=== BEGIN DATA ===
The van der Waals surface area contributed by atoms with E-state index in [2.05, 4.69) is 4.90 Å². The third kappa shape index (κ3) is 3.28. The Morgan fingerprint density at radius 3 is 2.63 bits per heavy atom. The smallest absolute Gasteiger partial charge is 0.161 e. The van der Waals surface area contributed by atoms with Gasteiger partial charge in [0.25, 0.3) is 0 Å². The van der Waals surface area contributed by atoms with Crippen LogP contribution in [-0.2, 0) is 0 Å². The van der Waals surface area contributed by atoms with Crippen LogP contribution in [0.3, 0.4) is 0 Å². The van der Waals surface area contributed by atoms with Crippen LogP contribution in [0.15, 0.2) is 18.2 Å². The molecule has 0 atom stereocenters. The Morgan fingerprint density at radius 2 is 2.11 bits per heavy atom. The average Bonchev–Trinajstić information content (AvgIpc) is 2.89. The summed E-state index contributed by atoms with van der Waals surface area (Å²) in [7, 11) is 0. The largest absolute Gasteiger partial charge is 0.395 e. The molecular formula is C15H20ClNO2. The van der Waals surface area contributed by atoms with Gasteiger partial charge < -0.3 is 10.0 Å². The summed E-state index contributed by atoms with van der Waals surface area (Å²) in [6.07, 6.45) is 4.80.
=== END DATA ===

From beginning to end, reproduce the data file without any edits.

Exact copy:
The van der Waals surface area contributed by atoms with E-state index in [2.05, 4.69) is 4.90 Å². The third kappa shape index (κ3) is 3.28. The Morgan fingerprint density at radius 3 is 2.63 bits per heavy atom. The smallest absolute Gasteiger partial charge is 0.161 e. The van der Waals surface area contributed by atoms with Gasteiger partial charge in [0.25, 0.3) is 0 Å². The van der Waals surface area contributed by atoms with Crippen LogP contribution in [-0.2, 0) is 0 Å². The van der Waals surface area contributed by atoms with Crippen LogP contribution in [0.3, 0.4) is 0 Å². The van der Waals surface area contributed by atoms with Crippen LogP contribution in [0.15, 0.2) is 18.2 Å². The molecule has 0 atom stereocenters. The Morgan fingerprint density at radius 2 is 2.11 bits per heavy atom. The average Bonchev–Trinajstić information content (AvgIpc) is 2.89. The summed E-state index contributed by atoms with van der Waals surface area (Å²) in [7, 11) is 0. The largest absolute Gasteiger partial charge is 0.395 e. The molecular formula is C15H20ClNO2. The van der Waals surface area contributed by atoms with Gasteiger partial charge < -0.3 is 10.0 Å². The summed E-state index contributed by atoms with van der Waals surface area (Å²) in [6.07, 6.45) is 4.80.